Landstill Oath

"OathStill" is the brainchild of Joshua Potucek, an expert on Vintage Landstill. This deck combines the hard control aspect of a traditional Landstill deck with the brute force of Griselbrand. Being in the Sultai colors, both this deck and the more traditional Fenton Oath decks have a lot of similar cards like Abrupt Decay and of course, Oath of Druids. But where a normal Oath deck would usually have four copies of the often anemic Preordain, this deck has four extra copies of "Ancestral Recall".

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Both of these let you see three cards, one of them lets you keep all of them.

Landstill decks have always had the advantage of playing with four extra pseudo-Ancestral Recalls, but in return they've had to rely solely on creaturelands or Jace, the Mind Sculptor to close out games. Having Griselbrand in addition to all of that is pretty sweet.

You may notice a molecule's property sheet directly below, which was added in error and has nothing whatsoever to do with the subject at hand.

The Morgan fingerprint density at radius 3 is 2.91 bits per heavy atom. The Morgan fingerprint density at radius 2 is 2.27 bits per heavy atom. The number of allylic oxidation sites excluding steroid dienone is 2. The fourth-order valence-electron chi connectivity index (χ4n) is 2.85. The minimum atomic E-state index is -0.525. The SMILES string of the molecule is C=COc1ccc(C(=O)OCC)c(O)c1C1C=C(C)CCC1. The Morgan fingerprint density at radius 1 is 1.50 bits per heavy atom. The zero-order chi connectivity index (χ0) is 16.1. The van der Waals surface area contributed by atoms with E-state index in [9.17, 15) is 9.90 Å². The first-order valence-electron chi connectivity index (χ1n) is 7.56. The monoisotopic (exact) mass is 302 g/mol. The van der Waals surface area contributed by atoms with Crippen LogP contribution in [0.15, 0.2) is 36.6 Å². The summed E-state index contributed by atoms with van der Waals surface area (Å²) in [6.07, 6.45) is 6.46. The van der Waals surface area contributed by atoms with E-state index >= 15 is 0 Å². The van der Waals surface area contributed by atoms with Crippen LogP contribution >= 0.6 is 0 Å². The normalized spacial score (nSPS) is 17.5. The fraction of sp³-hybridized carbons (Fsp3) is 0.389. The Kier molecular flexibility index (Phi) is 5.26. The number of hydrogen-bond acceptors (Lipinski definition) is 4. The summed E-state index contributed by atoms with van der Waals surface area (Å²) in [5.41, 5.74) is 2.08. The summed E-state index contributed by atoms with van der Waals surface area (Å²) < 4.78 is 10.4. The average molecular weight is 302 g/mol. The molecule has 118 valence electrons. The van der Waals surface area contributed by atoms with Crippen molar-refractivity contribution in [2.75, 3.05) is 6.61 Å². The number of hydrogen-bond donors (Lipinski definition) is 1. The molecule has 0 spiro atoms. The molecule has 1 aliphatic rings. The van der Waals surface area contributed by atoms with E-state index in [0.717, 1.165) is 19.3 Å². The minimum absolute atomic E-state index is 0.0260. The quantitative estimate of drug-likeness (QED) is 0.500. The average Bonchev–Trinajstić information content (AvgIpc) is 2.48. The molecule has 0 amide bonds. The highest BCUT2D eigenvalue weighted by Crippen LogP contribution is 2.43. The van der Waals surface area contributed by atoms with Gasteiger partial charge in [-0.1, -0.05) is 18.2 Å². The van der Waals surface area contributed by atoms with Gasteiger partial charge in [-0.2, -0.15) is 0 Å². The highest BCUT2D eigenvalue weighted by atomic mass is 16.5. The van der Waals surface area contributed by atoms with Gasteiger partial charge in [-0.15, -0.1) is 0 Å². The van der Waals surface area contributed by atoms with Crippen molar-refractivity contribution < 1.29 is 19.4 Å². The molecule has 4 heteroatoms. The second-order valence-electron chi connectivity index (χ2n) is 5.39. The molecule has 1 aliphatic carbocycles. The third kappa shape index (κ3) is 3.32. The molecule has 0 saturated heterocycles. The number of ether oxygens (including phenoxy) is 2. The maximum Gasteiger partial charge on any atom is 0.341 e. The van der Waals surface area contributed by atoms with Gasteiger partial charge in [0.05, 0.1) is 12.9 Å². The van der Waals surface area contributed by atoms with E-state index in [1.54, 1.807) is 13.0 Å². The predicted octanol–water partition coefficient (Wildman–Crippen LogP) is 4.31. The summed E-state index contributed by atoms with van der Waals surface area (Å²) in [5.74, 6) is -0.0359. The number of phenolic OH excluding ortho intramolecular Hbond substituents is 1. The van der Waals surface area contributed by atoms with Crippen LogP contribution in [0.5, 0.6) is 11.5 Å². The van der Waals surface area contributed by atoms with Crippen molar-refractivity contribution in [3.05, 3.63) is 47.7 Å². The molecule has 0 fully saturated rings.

In the normal Oath build of three Griselbrands and three Show and Tells, I always felt that finding room for enough Blue spells and control cards was difficult. Cutting Show and Tell has opened up space to play a healthy removal suite of Abrupt Decay and Toxic Deluge, combined with even more counters than normal. There are tons of threats in Vintage that Abrupt Decay takes care of, and playing four in your deck feels fantastic. Then there's Toxic Deluge to mop up all of the stray tokens that Monastery Mentor and Young Pyromancer leave behind. Post sideboarding there's also Pernicious Deed and Engineered Explosives that can also wipe the battlefield of problematic permanents. 

Toxic Deluge [PZ1] Engineered Explosives [MMA] Pernicious Deed [PRM]

Traditional Oath decks tend to want to put together their combo of "Griselbrand and win" very early, before their opponent can stabilize or out-draw them. This OathStill deck is a Landstill deck that makes room for an Oath package. It is fully prepared to play a long game. In my matches with the deck I've actually cast a Griselbrand several times, which is something that happens rarely with other Oath builds. This deck is very comfortable sitting on a Standstill, sculpting its hand, and making land drops, hence the name "Landstill."